Monday, 27 February 2017


In the United Kingdom, the days are slowly getting longer and supermarket shelves are filled with pancake ingredients in anticipation of Shrove Tuesday this week. But the following day, Ash Wednesday, marks the start of Lent. Traditionally a Christian period of fasting in the lead up to Easter Sunday, it is now widely recognised and practiced by people of all, and no, beliefs.

Typically, Lent offers the challenge for you to give up something you love, such as sugar, alcohol, smoking or caffeine.  Alongside the abstinence from a chosen luxury, it can be regarded as a time for increased mindfulness, and charitable giving.

Unfortunately, not everyone is currently lucky enough to have such luxuries to go without. In Madagascar, late rain is currently causing widespread famine, adding to the stresses of life for many in one of the poorest places on Earth. Vulnerable people are living on the street, with little access to clean water and healthcare, and children are growing up starving and without education.

However, Money for Madagascar is working hard to help these people, and can continue to do so with your help – so why don’t you use this Lenten period to really make a difference to someone’s life?

Every time you resist the luxury that you’re giving up, you could do something amazing with the money you save and change peoples’ lives for the better.

Here are a few examples of what you can achieve:

·         £10 saved on chocolate treats could provide a months’ worth of hot lunches for hungry,
homeless people.
·         Instead of grabbing that coffee from your favourite coffee shop before work every day for a week, you could spend the same £15 to help set up a family in farming, ensuring regular meals and a reliable income for those most in need.
·         By saving £45 on alcohol across the 40 days of Lent, you could get a child into school for a whole year!

It doesn’t take a large sacrifice for you to make a huge difference to people living in poverty in Madagascar.

Find out more about Money for Madagascar’s work here
Make a donation here.

Contributed by Eve

Friday, 3 February 2017

The Madagascar example

One question among many in philosophy of language concerns the nature of reference. Reference in this context is the relation between words (in particular names and nouns) and things, such as that between the name ‘Elvis Presley’ and the singer Elvis Presley. By what means do words refer? What makes it the case that ‘Elvis Presley’ picks out that person?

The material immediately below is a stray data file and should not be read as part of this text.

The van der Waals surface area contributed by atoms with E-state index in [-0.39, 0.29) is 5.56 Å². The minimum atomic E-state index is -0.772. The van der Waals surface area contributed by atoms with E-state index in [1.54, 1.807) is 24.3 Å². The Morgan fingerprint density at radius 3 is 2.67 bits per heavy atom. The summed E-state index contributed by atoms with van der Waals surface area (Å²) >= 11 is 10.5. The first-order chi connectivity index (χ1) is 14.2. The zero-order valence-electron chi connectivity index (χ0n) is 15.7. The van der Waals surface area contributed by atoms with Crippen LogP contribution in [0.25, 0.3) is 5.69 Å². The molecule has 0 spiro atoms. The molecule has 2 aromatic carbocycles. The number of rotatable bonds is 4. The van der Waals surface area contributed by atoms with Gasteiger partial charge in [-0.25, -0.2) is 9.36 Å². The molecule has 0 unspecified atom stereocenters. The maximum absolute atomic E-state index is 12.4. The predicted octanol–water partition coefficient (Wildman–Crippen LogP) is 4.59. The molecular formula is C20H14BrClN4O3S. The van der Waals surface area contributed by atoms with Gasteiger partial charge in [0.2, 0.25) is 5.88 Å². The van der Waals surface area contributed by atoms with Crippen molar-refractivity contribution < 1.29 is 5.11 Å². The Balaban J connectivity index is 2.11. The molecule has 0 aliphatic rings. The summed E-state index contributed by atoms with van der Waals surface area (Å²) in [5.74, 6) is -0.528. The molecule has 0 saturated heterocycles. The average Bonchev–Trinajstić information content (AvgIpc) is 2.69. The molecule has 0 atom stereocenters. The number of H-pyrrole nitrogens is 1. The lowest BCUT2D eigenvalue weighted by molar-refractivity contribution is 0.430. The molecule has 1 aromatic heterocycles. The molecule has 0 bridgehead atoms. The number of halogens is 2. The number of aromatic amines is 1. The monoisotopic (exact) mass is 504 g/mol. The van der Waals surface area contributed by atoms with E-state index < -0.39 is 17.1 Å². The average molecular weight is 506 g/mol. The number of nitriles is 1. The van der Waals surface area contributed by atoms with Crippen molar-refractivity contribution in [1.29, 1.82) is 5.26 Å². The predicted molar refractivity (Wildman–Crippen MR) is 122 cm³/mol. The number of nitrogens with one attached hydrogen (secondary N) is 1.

One view (from Russell) suggests that any name is associated with a description which is true of a unique individual and it is via this description that the name refers to that person. Another view (Kripke) sees reference as involving an initial act of naming to which later uses of a name are connected by a causal chain linking one user or use to another. Each user succeeds in referring to the same thing because their use of the word is appropriately causally connected to the first use. So for example if I use the name ‘JRR Tolkein’ I succeed in referring to the author of LotR not because that name is attached to a description that uniquely fits him, but because I learned the name from someone who learned the name from someone…who was present at the christening of JRRT.

The Madagascar example was proposed by Gareth Edwards as a problem for this causal account, because it is a real-world case of reference shift via error (as opposed to reference shift via deliberate reapplication of a name such as calling a cat ‘Lenin’). The story goes that Marco Polo was the first European to learn and use the name ‘Madagascar’, but he applied it to the large island off the east coast of Africa while in fact the users of the term from whom he acquired it used it to refer to part of the mainland. It is assumed that Marco Polo intended to use the name as they did, but he made a mistake about what they intended. His mistake then led to the modern use of the word to refer to the island, not the mainland. The question for the causal theory of reference is: how can the name ‘Madagascar’ as used today refer to the island (as it clearly does) when its causal history leads back ultimately to the naming of a different place altogether?